Definitions and explanations of the long list of jargon and notions used in pricing. Which price ? which cost? what is that analysis? Here we explain basics on pricing terminology.
It is important to know what price you are talking about as a data point – misunderstanding this might totally drive your analysis out of path and lead you to incorrect results.
I list below the items that come up often when we discuss pricing analysis.
Revenue / Price side:
List price / Public Price: This is usually what you expect an end-user to pay. For example, imagine you went to a locksmith to buy a new set of cylinder for your door, and asked for the price. The locksmith pulled a price book and pointed a product and it’s price from a list. This is the list price.
Net price: The expected price that a customer is supposed to pay after discounts (but not rebates). For example, if a customer is associated to a price list X, the SKU xyz on that list has the list price of 100 EUR and the customer has 50% discount over that price list, the net price of the SKU for this customer is 50 EUR.
Selling price: Now we are talking of a transactional price. This is the price that was realized in an actual sales transaction. You can refer to the this as “the selling price of SKU xyz on the invoice no 123 was 15 EUR” for example.
Net promotional price: When we set the selling price of an item to a value that is detached from the list price, and that applies same to all customers, this would be called a promotional price. For example, regardless of their sizes and discounts if all a product is offered to any customer at 10 EUR for a limited amount of time, this would be a net promotiona price.
Average selling price (ASP): This is used very widely when running pricing analyses. When you aggragate sales at a level (region, customer, sales channel etc.) and divide it by the total quantity, you end up with this figure. For example a statement like “this product sells for 20 EUR in Germany, but for 25 CHF in Switzerland” usually refers to average selling price.
On and off-invoice discounts / charges: If a discount is applied at a invoice line level or at the bottom of an invoice as an additional item, this is an on-invoice discount. If these discounts or charges are sent/received on another document, this would be an off-invoice discount/charge. We will explain this further at each item below.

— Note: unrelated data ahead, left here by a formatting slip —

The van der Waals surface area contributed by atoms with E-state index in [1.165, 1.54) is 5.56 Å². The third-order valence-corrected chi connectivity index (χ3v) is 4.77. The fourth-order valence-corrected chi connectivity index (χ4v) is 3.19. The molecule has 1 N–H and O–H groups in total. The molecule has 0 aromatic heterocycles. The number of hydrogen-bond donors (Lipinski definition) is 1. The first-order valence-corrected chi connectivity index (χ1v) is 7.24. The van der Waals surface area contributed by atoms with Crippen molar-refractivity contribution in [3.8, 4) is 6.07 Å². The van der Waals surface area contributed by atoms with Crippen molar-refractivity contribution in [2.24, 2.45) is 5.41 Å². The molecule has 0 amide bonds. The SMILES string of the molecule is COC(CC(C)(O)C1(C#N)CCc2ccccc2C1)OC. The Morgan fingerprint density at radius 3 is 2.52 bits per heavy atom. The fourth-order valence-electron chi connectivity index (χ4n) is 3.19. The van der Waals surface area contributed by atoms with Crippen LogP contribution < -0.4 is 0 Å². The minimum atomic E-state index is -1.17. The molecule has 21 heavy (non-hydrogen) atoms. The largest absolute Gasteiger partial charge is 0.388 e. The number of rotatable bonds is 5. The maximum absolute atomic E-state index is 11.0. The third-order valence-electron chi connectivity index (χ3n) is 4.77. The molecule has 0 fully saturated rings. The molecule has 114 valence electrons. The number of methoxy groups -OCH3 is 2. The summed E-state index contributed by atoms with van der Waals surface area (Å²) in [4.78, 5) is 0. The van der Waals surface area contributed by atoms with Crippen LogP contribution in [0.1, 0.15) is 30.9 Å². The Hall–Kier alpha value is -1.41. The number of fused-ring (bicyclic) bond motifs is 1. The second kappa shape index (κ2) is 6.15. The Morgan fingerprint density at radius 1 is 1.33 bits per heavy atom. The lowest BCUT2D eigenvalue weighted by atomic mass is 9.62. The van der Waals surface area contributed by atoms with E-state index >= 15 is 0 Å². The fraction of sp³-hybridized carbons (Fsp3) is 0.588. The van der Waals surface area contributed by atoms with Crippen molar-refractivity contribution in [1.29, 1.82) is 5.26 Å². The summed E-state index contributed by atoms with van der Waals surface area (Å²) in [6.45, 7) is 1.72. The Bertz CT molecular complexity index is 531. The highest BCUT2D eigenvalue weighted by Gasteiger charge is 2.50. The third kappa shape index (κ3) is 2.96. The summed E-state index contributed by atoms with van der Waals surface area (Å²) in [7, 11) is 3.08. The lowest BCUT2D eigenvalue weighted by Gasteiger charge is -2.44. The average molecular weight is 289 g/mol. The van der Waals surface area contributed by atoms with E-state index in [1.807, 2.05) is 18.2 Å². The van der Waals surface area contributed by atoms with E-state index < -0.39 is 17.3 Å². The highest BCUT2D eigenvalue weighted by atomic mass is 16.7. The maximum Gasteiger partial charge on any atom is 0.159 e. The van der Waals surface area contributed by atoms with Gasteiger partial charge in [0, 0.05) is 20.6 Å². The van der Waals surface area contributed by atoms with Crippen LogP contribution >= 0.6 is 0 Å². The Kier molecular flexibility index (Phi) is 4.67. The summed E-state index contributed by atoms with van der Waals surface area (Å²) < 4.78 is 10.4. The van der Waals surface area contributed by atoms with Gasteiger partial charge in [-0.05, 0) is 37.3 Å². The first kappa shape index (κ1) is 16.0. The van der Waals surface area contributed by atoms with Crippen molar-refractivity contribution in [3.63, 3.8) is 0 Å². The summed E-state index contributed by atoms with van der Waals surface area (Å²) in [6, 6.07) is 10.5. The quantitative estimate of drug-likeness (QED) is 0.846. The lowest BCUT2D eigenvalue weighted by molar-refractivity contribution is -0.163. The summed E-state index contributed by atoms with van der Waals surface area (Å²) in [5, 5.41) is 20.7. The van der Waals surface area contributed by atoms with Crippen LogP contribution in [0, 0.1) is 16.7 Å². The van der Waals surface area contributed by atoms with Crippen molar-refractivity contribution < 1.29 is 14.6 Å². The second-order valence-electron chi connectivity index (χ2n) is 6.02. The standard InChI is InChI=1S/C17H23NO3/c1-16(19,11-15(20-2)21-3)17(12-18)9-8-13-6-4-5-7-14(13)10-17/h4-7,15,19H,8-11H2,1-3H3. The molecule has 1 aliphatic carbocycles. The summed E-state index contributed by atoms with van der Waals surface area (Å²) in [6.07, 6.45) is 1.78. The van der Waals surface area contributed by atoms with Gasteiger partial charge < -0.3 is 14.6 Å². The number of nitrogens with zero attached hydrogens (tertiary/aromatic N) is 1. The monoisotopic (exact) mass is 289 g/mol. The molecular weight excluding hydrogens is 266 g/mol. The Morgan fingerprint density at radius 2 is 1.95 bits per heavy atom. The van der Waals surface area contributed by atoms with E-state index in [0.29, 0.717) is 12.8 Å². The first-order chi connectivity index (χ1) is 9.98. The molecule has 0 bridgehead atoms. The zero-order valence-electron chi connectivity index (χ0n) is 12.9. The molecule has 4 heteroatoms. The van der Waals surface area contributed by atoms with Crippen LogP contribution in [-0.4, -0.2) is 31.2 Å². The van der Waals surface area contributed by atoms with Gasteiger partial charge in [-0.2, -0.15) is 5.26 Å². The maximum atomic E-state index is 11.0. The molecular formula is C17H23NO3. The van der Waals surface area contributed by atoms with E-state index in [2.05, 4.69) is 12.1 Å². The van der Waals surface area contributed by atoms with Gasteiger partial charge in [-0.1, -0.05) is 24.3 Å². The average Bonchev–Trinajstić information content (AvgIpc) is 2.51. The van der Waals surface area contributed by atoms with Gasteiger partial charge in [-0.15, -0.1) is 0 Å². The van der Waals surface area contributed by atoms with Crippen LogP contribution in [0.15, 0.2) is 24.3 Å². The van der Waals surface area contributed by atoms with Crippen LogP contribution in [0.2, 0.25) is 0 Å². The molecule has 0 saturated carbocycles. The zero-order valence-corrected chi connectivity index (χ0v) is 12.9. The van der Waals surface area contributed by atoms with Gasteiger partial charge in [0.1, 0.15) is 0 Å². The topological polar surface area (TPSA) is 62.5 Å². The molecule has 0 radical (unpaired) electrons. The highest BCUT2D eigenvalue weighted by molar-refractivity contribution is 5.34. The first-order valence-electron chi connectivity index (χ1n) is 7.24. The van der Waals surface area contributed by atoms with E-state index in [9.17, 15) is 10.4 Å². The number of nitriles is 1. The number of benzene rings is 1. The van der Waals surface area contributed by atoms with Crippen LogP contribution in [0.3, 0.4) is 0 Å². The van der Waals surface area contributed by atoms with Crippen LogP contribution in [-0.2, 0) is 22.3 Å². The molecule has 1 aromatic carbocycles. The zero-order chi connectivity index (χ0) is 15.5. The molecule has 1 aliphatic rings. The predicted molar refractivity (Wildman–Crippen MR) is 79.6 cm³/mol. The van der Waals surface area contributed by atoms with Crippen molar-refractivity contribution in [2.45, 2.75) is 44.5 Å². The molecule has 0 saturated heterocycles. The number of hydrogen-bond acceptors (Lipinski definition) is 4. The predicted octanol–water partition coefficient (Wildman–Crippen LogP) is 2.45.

Standard discount: In a general pricing procedure, you have price list(s), customers linked to these lists, and the standard discount that a customer has over that price list. This way, when a customer places an order, you know what price you should be expecting from a customer. If you read the “3-way-match” process in accounting, you understand that the price on the purchase order should match the price on the invoce. The standard discount (less list price) gives the customer care person the price they expect to see on a purchase order. If not, customer care usually rejects the purchase order and asks the customer to correct the order so that the invoice s/he generates matches the PO. Standard discount is an on-invoice discount, applied at line level.
Surcharge: If a seller is applying an overall increase to the sales to a customer for a period (usually for a predefined condition), this would be called a surcharge. An example can be fuel surcharge that carriers send at the end of the month to offset their cost increase due to increasing fuel prices. A surcharge can be implemented at on-invoice level (a provision of surcharge at each invoice), or off-invoice on a separate document periodically.
Rebates / Bonuses: When a customer signs the annual distribution agreement, usually they have sales targets and paybacks related to these targets. For example, a standard discount of a customer might be 50%, but you can add this clause to the agreement that any sales above their target purcahse of EUR 100K will be discounted at 55%, or they will receive a payback of EUR 2K per EUR10K they sell over their target. These payback schemes, called rebates or bonuses, are usually paid at the end of the year, and they are off-invoice discounts.
I tried to cover the basics. If you hear any other term very often during your pricing work please note it down in the comments and I would be happy to extend the list.